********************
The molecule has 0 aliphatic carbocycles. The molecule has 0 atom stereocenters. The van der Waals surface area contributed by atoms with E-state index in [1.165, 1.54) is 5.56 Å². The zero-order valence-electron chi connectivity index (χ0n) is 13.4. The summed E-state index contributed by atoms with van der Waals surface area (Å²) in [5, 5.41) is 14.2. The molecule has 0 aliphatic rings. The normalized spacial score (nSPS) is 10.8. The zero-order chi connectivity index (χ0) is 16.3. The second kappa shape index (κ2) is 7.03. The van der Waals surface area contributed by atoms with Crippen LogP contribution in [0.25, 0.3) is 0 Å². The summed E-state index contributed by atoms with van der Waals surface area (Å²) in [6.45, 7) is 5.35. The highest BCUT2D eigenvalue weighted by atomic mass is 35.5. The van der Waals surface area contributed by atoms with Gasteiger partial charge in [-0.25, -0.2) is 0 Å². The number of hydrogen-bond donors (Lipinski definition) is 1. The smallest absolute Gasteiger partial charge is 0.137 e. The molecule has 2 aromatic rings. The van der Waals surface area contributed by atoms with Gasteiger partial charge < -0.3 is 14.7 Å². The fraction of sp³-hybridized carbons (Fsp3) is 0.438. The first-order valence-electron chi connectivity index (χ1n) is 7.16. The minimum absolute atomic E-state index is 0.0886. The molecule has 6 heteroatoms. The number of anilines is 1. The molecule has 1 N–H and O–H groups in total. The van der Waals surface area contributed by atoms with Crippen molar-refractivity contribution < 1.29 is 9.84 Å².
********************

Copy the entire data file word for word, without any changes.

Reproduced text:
The molecule has 0 aliphatic carbocycles. The molecule has 0 atom stereocenters. The van der Waals surface area contributed by atoms with E-state index in [1.165, 1.54) is 5.56 Å². The zero-order valence-electron chi connectivity index (χ0n) is 13.4. The summed E-state index contributed by atoms with van der Waals surface area (Å²) in [5, 5.41) is 14.2. The molecule has 0 aliphatic rings. The normalized spacial score (nSPS) is 10.8. The zero-order chi connectivity index (χ0) is 16.3. The second kappa shape index (κ2) is 7.03. The van der Waals surface area contributed by atoms with Crippen LogP contribution in [0.25, 0.3) is 0 Å². The summed E-state index contributed by atoms with van der Waals surface area (Å²) in [6.45, 7) is 5.35. The highest BCUT2D eigenvalue weighted by atomic mass is 35.5. The van der Waals surface area contributed by atoms with Gasteiger partial charge in [-0.25, -0.2) is 0 Å². The number of hydrogen-bond donors (Lipinski definition) is 1. The smallest absolute Gasteiger partial charge is 0.137 e. The molecule has 2 aromatic rings. The van der Waals surface area contributed by atoms with Gasteiger partial charge < -0.3 is 14.7 Å². The fraction of sp³-hybridized carbons (Fsp3) is 0.438. The first-order valence-electron chi connectivity index (χ1n) is 7.16. The minimum absolute atomic E-state index is 0.0886. The molecule has 6 heteroatoms. The number of anilines is 1. The molecule has 1 N–H and O–H groups in total. The van der Waals surface area contributed by atoms with Crippen molar-refractivity contribution < 1.29 is 9.84 Å².